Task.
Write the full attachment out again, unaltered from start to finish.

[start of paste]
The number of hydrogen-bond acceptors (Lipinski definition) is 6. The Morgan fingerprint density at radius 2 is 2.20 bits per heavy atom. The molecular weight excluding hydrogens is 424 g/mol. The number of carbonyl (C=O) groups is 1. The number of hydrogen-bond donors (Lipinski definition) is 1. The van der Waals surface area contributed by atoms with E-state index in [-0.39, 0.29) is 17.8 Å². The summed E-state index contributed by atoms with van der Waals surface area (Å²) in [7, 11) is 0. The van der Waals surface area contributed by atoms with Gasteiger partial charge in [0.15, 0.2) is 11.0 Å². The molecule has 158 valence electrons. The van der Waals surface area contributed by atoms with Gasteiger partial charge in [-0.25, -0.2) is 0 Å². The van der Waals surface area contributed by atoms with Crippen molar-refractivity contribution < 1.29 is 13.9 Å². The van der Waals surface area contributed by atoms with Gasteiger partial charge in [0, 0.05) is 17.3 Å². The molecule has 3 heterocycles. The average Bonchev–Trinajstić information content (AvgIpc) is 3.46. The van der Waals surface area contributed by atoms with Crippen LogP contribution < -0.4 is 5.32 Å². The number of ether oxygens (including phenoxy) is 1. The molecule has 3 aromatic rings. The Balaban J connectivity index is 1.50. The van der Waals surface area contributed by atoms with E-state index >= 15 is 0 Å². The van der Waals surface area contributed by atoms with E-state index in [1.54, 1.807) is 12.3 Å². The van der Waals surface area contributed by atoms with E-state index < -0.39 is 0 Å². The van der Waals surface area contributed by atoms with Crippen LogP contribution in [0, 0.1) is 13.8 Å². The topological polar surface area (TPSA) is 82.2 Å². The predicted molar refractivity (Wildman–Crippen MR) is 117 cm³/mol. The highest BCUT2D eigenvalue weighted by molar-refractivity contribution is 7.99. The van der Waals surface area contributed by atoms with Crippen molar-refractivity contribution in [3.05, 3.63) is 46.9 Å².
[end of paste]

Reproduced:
The number of hydrogen-bond acceptors (Lipinski definition) is 6. The Morgan fingerprint density at radius 2 is 2.20 bits per heavy atom. The molecular weight excluding hydrogens is 424 g/mol. The number of carbonyl (C=O) groups is 1. The number of hydrogen-bond donors (Lipinski definition) is 1. The van der Waals surface area contributed by atoms with E-state index in [-0.39, 0.29) is 17.8 Å². The summed E-state index contributed by atoms with van der Waals surface area (Å²) in [7, 11) is 0. The van der Waals surface area contributed by atoms with Gasteiger partial charge in [0.15, 0.2) is 11.0 Å². The molecule has 158 valence electrons. The van der Waals surface area contributed by atoms with Gasteiger partial charge in [-0.25, -0.2) is 0 Å². The van der Waals surface area contributed by atoms with Crippen molar-refractivity contribution < 1.29 is 13.9 Å². The van der Waals surface area contributed by atoms with Gasteiger partial charge in [0, 0.05) is 17.3 Å². The molecule has 3 heterocycles. The average Bonchev–Trinajstić information content (AvgIpc) is 3.46. The van der Waals surface area contributed by atoms with Crippen LogP contribution < -0.4 is 5.32 Å². The number of ether oxygens (including phenoxy) is 1. The molecule has 3 aromatic rings. The Balaban J connectivity index is 1.50. The van der Waals surface area contributed by atoms with E-state index >= 15 is 0 Å². The van der Waals surface area contributed by atoms with E-state index in [1.54, 1.807) is 12.3 Å². The van der Waals surface area contributed by atoms with E-state index < -0.39 is 0 Å². The van der Waals surface area contributed by atoms with Crippen LogP contribution in [0, 0.1) is 13.8 Å². The topological polar surface area (TPSA) is 82.2 Å². The predicted molar refractivity (Wildman–Crippen MR) is 117 cm³/mol. The highest BCUT2D eigenvalue weighted by molar-refractivity contribution is 7.99. The van der Waals surface area contributed by atoms with Crippen molar-refractivity contribution in [3.05, 3.63) is 46.9 Å².